The title indicates a taste for sexual innuendo and double entendre, and there is certainly enough of both in good supply, but the greater challenge is finding less obvious targets to skewer from within a campaign that already occupies a surreal place so far from good sense and practical solutions as to be unrecognizable to any U.S. citizen who values either. So it is perhaps a wise choice for Martin French to focus on the process itself instead of the particulars of the current day-to-day political campaign, delivering sharp observation within an audience-interactive structure that never forces the audience into any semblance of loyalty to anyone named Romney or Obama.

Attendees are taken through nine settings in which they are introduced to the two candidates, both named with some wit: Whig Wanderer David F. Mirkin, who raises vague ineffectualness to a high art; and Anita Peruke, who is equally bland and inoffensive, in spite of the fact that she is a lesbian with a white-trash mistress. The juxtaposition of sexual hot buttons and a smooth and expedient style in this character is one of the show’s smarter choices, highlighting the unquenchable hunger for making controversy palatable that has come to characterize recent American politics.

Just as a focus on the manipulation of the media has made The Daily Show the most effective political satire on a national level, Mr. French’s script is most on target when spotlighting the fraudulent nature of broadcast coverage of the campaign. His debate moderator, Hampton Stonejaw, successfully combines Jim Lehrer’s venerable stoicism with the smarmy, pasted-on charm of a hundred interchangeable CNN/ MSNBC/ FOX automatons.

Yet while the text contains some funny dialogue, it is functionally an outline for moments that require audience participation for its fullest effect. You will be asked to choose a candidate before entering the show, and in the end your votes will determine the winner. Along the way you will be shuffled through three separate performance spaces, getting a full tour of recent Alley Theatre renovations in the process.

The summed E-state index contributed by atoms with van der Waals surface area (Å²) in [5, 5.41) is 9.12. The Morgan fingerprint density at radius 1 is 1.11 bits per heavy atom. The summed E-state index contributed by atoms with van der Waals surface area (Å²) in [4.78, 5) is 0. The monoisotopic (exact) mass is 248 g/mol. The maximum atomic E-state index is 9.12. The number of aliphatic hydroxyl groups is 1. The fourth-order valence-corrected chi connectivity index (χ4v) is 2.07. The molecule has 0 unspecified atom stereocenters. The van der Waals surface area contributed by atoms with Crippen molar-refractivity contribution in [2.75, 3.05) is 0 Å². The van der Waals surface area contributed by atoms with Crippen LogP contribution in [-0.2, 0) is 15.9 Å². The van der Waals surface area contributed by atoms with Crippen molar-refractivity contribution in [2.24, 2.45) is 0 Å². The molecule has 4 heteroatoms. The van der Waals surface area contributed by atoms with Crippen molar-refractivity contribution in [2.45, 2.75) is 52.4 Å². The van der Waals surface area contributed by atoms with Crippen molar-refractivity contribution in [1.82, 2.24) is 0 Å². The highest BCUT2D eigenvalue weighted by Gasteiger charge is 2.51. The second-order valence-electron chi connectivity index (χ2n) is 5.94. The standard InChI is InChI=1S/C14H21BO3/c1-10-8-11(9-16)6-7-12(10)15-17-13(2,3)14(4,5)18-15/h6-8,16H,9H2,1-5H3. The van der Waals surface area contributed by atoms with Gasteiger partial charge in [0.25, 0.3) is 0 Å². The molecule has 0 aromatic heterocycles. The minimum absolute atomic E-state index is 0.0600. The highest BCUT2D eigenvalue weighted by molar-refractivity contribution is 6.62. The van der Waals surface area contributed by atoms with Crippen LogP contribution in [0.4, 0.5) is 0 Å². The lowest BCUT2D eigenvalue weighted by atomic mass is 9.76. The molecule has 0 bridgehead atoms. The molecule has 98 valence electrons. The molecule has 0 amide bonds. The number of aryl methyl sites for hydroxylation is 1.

Todd Zeigler and Felicia Stewart make for unctuous and nearly impenetrable candidates, although it struck me that the preview performance offered Ms. Stewart better opportunities to score with the audience, and that that these are largely thankless roles overshadowed somewhat by the supporting cast. Kimby Peterson was a trashy delight as Anita Peruke’s mistress, Shooter Demerde; Rachel Caudel was hilariously pious and self-righteous as her wife; and Christopher Folan is almost pitch-perfect as Hampton Stonejaw. “Almost” is the operative word, however, since the preview audience of a handful could hardly provide the energy to feed off of. Mr. Folan’s smart work needs a more forceful, harder edge, and the performance as a whole requires an audience ready to engage with the eager cast.

In these last, exhausting days of the prolonged political season, some laughs at the expense of our partisan obsessions might be the perfect antidote. This entirely original production is the first of three politically minded plays that will populate local stages in the next two weeks, and promises to be the loosest and most unpredictable.

Electile Dysfunction

Friday and Saturday, October 26-November 10
All shows 8:00 p.m.
All seats $10

The Alley Theater
1210 Franklin Street
Louisville, KY 40206